Over the past decade, the healthcare industry has seen an upward shift in the number of physician practices acquired by hospitals and healthcare systems. Even though the industry has experienced this trend before, the current cycle is unique due to two new factors:
Overseeing risk management programs for acquired physician practices can be a daunting prospect for even the most seasoned hospital risk manager. Because most hospital risk managers do not have a background in physician practices, they should become familiar with the risks associated with the practice model.
The risk manager should first identify the required areas of knowledge and then develop resources to enhance his or her ability to provide effective risk management services. To be successful, a risk manager must have the support of the organization’s top leadership and the physician practice leaders, as well as a clear understanding of the scope of and expectations for what must be accomplished.
It is important to establish priorities and determine the resources needed based on the size of the physician practice and its growth potential. A hospital risk manager is usually conditioned to working with limited resources. Because no two risk management departments are the same, it can be difficult to find data to quantify the resources needed.
It is important to understand the operation and environment of the practice prior to and after the acquisition so you can prepare to mitigate and manage any associated risks. The type of risk assessment depends on the scope of the risk management program. Is the program limited to loss identification and prevention, or does it include claims management as well? Is it limited to a specific type of risk management, such as clinical risk management, or does your responsibility reflect more of an enterprise risk management approach?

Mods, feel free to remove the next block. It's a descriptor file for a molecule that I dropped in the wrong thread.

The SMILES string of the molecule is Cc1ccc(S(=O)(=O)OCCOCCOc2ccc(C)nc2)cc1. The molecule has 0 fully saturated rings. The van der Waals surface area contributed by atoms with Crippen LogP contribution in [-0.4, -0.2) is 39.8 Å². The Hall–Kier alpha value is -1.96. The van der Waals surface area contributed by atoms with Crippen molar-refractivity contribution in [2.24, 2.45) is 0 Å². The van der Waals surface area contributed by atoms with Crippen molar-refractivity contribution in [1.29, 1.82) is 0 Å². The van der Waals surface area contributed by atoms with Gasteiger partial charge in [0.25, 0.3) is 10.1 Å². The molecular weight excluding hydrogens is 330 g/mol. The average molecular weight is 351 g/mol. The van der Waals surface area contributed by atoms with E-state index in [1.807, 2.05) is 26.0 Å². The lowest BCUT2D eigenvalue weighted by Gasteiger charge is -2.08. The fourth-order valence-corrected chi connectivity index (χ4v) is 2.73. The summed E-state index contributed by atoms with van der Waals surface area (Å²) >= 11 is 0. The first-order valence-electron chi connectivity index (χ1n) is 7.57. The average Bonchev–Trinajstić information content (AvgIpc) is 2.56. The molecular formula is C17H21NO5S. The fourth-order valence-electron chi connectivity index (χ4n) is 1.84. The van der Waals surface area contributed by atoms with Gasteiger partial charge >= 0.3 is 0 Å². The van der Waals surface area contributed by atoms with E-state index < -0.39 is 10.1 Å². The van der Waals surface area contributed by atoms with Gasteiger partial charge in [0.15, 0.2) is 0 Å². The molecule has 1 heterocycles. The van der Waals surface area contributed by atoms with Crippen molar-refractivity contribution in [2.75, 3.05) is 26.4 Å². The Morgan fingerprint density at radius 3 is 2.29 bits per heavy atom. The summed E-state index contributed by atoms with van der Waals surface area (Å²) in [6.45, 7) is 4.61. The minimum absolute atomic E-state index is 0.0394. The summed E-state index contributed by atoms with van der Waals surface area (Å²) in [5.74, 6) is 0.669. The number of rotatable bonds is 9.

Our Interactive Guide for Office Practices is a risk assessment tool that can help you identify liability risks in an office setting. It covers the following areas:
The resources required will be determined by the scope of the physician practice risk management program. If hiring additional risk management staff is not an option, it is imperative that the physician practice managers assume ownership of the practice’s day-to-day risk management responsibilities. This will require the hospital risk manager to educate the practice managers on the principles of risk management and the expectations involved—such as reviewing incident reports, performing follow-up on reported events, trending data, communicating risk management information, and educating their staff.
Larger healthcare organizations may have the resources to provide a risk manager for a more hands-on approach to managing and addressing the risk management needs of multiple physician practices.
Consider These Tips
These techniques can assist you in establishing the framework for a successful physician practice risk management program within a hospital-based system.
Your patient safety risk manager can help you implement strategies tailored to your needs. Contact us at (800) 421-2368, extension 1243, or firstname.lastname@example.org.
By Amy Wasdin, RN, CPHRM, Regional Patient Safety Risk Manager.
The guidelines suggested here are not rules, do not constitute legal advice, and do not ensure a successful outcome. The ultimate decision regarding the appropriateness of any treatment must be made by each healthcare provider in light of all circumstances prevailing in the individual situation and in accordance with the laws of the jurisdiction in which the care is rendered.